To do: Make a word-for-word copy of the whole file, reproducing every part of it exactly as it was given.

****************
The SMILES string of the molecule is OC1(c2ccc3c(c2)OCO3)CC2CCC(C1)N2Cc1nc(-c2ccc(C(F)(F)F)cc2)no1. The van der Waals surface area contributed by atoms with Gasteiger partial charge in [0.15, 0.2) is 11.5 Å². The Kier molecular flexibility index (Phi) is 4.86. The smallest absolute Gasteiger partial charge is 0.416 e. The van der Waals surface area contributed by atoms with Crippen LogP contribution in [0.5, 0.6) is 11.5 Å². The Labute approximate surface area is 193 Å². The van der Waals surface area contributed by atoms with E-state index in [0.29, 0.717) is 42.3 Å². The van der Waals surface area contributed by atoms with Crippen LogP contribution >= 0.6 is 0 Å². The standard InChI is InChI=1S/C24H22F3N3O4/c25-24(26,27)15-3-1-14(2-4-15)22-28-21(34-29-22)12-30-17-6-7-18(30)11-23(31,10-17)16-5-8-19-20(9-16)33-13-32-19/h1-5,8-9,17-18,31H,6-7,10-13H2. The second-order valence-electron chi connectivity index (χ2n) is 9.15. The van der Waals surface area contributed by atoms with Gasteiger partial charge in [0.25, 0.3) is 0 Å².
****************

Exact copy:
The SMILES string of the molecule is OC1(c2ccc3c(c2)OCO3)CC2CCC(C1)N2Cc1nc(-c2ccc(C(F)(F)F)cc2)no1. The van der Waals surface area contributed by atoms with Gasteiger partial charge in [0.15, 0.2) is 11.5 Å². The Kier molecular flexibility index (Phi) is 4.86. The smallest absolute Gasteiger partial charge is 0.416 e. The van der Waals surface area contributed by atoms with Crippen LogP contribution in [0.5, 0.6) is 11.5 Å². The Labute approximate surface area is 193 Å². The van der Waals surface area contributed by atoms with E-state index in [0.29, 0.717) is 42.3 Å². The van der Waals surface area contributed by atoms with Crippen LogP contribution >= 0.6 is 0 Å². The standard InChI is InChI=1S/C24H22F3N3O4/c25-24(26,27)15-3-1-14(2-4-15)22-28-21(34-29-22)12-30-17-6-7-18(30)11-23(31,10-17)16-5-8-19-20(9-16)33-13-32-19/h1-5,8-9,17-18,31H,6-7,10-13H2. The second-order valence-electron chi connectivity index (χ2n) is 9.15. The van der Waals surface area contributed by atoms with Gasteiger partial charge in [0.25, 0.3) is 0 Å².